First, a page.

Reply
cancel
Showing results for 
Search instead for 
Did you mean: 
Reply

Estimate for Board Game Art

Active Member
Jonathan P Member Since: Jun 24, 2019
1 of 16

I want to charge a fixed price for the artwork of a board game I'm designing. I'm not sure what to charge and it was suggested in another forum post to ask the UpWork community for estimates before posting the job.

 

What would the estimated artwork cost of the following be?

 

1 Box (approx. 11.5” x 11.5”)

1 Manual (approx. 14 pages)

1 Main Board (20” x 30”)

1 Player Board (4” x 10” - there are 4 of these but all the art work is the same)

1 Time Line (3” x 10” - there are 16 of these but all the art work is the same, just different text)

3 Planet Tiles (1” in diameter - purple planet, white planet and brown planet)

1 Wormhole Tile (approx. 1/2” in diameter - same design for 4 player colors)

2 Time Ripple Tiles (approx. 1” hexagon with text - same design for 4 player colors)

4 Specialist Tiles (.78” x .78” science, communication, military, and technology)

1 Mission Complete Card (approx. 2.5 x 3.5 - same art work on front and back)

1 Quick Reference Card (approx. 2.5 x 3.5 - mainly text, different on front and back)

1 Statistician Card (approx. 2.5 x 3.5 - different front and back)

4 Event Cards (approx. 2.5 x 3.5 - different backs, same front)

14 Action Cards (approx. 2.5 x 3.5 - different backs, same front)

 

Theme of the game is time travel. Will need sci-fi futuristic look and outer space elements.

Community Guru
Preston H Member Since: Nov 24, 2014
2 of 16

re: "I want to charge a fixed price for the artwork of a board game I'm designing. I'm not sure what to charge and it was suggested in another forum post to ask the UpWork community for estimates before posting the job."

 

You mean that you want to "commission" artwork for a board game you are designing.

 

You will will not "charge" a fixed price.

 

You will "ask for fixed-price quotes."

 

There is really no way to do that here in Forum. We can not provide you with fixed-price quotes for artwork. Individual artists can provide you with fixed-price quotes. Different artists will have different prices. Some might ask for $100 to create a box design. Some might ask for $5000.

 

You will need to post your job desription on the main site at Upwork.com, and ask freelancers to provide with fixed-price quotes.

 

You really should not try to do this all at once. This is a big project. If you want to save money, you need to post a job for somebody to ONLY do a small piece of this, or to ONLY provide you with some concept sketches. If you hire 5 to 10 artsits, you should have a good set of results to decide from when it comes time to commissioning the full project.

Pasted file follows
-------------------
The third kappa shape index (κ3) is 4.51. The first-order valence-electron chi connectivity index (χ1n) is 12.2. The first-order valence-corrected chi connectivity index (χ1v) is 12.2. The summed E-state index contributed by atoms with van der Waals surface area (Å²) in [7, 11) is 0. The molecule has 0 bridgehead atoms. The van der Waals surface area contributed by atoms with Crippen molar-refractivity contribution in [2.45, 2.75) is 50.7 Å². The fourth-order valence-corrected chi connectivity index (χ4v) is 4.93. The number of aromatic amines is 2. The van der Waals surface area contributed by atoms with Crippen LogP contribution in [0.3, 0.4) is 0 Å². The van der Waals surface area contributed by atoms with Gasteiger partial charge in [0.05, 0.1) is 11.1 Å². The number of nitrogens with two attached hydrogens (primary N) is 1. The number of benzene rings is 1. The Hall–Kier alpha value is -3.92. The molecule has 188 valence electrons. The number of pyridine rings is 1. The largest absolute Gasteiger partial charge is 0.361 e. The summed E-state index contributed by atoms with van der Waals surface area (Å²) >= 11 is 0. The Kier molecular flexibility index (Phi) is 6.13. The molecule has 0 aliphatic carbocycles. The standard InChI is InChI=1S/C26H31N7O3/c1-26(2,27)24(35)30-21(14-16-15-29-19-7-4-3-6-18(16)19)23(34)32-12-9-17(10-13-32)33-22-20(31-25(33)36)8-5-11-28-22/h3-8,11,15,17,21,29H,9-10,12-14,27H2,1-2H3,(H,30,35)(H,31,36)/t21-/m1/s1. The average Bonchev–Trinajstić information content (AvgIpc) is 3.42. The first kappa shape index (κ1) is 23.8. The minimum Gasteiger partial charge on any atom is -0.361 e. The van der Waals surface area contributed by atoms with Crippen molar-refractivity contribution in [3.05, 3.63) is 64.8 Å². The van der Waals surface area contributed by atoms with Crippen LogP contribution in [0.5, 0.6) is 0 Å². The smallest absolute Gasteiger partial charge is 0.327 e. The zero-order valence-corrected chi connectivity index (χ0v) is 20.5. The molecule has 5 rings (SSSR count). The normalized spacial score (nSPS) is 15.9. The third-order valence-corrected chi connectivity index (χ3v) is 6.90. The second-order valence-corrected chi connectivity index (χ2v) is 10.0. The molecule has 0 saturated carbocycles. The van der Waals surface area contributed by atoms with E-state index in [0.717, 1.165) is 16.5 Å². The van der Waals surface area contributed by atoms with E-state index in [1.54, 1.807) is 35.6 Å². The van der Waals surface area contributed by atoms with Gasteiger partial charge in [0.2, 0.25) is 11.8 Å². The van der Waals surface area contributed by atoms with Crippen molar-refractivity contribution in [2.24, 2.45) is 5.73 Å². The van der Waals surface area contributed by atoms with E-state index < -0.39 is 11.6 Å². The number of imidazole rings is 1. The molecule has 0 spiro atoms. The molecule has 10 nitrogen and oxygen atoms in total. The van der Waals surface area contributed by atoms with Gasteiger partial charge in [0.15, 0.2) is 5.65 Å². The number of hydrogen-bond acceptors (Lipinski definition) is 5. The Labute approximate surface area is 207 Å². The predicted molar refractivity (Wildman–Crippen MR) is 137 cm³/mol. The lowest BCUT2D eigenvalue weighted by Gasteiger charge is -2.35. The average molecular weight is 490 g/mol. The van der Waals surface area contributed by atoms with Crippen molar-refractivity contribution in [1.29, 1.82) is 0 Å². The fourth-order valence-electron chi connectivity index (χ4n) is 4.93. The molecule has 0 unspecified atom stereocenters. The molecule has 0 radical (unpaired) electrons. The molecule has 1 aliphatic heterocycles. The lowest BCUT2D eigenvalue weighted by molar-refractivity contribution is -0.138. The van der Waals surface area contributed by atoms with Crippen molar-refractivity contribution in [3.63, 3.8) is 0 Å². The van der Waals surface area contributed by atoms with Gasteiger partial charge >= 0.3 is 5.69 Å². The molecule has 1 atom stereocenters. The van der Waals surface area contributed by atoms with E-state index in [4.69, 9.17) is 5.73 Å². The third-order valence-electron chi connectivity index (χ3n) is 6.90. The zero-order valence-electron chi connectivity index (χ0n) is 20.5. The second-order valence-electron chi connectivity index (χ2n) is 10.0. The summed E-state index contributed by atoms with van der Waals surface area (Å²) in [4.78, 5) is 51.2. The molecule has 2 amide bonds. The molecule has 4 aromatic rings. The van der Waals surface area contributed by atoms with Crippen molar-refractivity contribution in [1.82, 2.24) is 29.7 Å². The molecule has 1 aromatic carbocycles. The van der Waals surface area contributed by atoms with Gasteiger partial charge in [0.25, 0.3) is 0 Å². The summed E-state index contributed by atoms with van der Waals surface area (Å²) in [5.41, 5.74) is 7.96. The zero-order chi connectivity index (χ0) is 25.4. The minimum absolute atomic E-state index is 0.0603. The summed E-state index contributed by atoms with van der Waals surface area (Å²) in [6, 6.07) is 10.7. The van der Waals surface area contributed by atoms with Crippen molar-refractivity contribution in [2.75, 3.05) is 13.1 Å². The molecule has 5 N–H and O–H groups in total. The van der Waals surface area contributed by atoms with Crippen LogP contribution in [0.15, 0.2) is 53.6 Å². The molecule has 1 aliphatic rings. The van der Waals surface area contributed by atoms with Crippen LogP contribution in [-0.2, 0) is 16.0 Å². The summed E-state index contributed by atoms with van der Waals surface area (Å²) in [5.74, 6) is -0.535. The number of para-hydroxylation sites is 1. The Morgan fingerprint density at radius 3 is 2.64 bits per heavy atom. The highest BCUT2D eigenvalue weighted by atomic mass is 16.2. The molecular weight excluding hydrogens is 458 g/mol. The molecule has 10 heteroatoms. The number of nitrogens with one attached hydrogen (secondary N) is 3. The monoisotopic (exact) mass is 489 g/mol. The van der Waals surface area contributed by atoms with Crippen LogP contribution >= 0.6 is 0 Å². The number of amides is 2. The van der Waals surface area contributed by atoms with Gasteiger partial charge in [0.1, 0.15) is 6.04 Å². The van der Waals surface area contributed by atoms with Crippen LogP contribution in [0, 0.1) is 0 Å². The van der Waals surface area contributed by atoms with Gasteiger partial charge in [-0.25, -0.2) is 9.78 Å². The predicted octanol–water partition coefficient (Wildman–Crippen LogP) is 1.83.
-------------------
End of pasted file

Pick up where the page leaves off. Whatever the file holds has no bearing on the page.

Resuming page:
Community Guru
Aron H Member Since: Mar 29, 2017
3 of 16

Glad to see someone actually asking while being unsure.

 

If you are an artist, usually you see within a second if someone can deliver or not.

For an untrained eye Preston's approach isn't the worst.

It might seem like losing some money, but it's lowering the risk of losing a lot of nerves, time, AND even more money.

Community Guru
Preston H Member Since: Nov 24, 2014
4 of 16

It is not just about an artist's abilities.

 

Seeing a freelancer's portfolio or the samples he sends you is great.

 

But what if you hire a really talented artist, and he simply doesn't send you any work?

 

This has happened to me.

 

When I have had deadlnes and I have hired artists, then hiring more than one artist has sometimes meant the difference between having something, or having nothing.

Community Guru
Kelly B Member Since: Jan 1, 2016
5 of 16

There is no way to answer this question. Everyone is different, and depending on whether you want original art or stock art you might need one person to do the illustrations and another to handle the manual, packaging, game pieces, etc. Someone overseas will charge less but you will have time differences to deal with and possibly language barriers.

 

What is your budget? It will be easier for you to come up with a number you're comfortable with and then have designers choose whether or not it's worth their time than the other way around. IMO

Community Guru
Preston H Member Since: Nov 24, 2014
6 of 16

Or you can find artists you like and pay them their hourly rate.

Community Guru
Virginia F Member Since: Feb 15, 2016